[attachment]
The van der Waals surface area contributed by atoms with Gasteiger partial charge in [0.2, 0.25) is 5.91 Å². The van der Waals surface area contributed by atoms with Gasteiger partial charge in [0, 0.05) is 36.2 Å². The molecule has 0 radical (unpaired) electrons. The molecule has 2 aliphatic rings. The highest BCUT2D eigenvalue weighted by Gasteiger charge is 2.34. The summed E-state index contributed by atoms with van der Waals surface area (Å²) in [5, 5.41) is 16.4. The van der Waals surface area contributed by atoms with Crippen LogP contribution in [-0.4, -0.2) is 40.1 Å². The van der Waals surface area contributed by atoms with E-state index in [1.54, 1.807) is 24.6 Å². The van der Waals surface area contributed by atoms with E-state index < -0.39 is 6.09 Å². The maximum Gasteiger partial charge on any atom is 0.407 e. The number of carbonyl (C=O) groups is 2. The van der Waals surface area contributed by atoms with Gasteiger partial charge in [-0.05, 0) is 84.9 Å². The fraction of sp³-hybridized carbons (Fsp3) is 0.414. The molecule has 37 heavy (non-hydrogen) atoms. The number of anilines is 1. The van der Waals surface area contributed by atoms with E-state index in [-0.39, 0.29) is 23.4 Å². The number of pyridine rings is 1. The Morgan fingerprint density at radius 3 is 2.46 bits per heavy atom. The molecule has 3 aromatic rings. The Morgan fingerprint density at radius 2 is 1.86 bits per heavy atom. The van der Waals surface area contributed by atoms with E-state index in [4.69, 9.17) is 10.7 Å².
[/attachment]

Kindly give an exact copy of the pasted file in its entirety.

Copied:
The van der Waals surface area contributed by atoms with Gasteiger partial charge in [0.2, 0.25) is 5.91 Å². The van der Waals surface area contributed by atoms with Gasteiger partial charge in [0, 0.05) is 36.2 Å². The molecule has 0 radical (unpaired) electrons. The molecule has 2 aliphatic rings. The highest BCUT2D eigenvalue weighted by Gasteiger charge is 2.34. The summed E-state index contributed by atoms with van der Waals surface area (Å²) in [5, 5.41) is 16.4. The van der Waals surface area contributed by atoms with Crippen LogP contribution in [-0.4, -0.2) is 40.1 Å². The van der Waals surface area contributed by atoms with E-state index in [1.54, 1.807) is 24.6 Å². The van der Waals surface area contributed by atoms with E-state index < -0.39 is 6.09 Å². The maximum Gasteiger partial charge on any atom is 0.407 e. The number of carbonyl (C=O) groups is 2. The van der Waals surface area contributed by atoms with Gasteiger partial charge in [-0.05, 0) is 84.9 Å². The fraction of sp³-hybridized carbons (Fsp3) is 0.414. The molecule has 37 heavy (non-hydrogen) atoms. The number of anilines is 1. The van der Waals surface area contributed by atoms with E-state index in [-0.39, 0.29) is 23.4 Å². The number of pyridine rings is 1. The Morgan fingerprint density at radius 3 is 2.46 bits per heavy atom. The molecule has 3 aromatic rings. The Morgan fingerprint density at radius 2 is 1.86 bits per heavy atom. The van der Waals surface area contributed by atoms with E-state index in [4.69, 9.17) is 10.7 Å².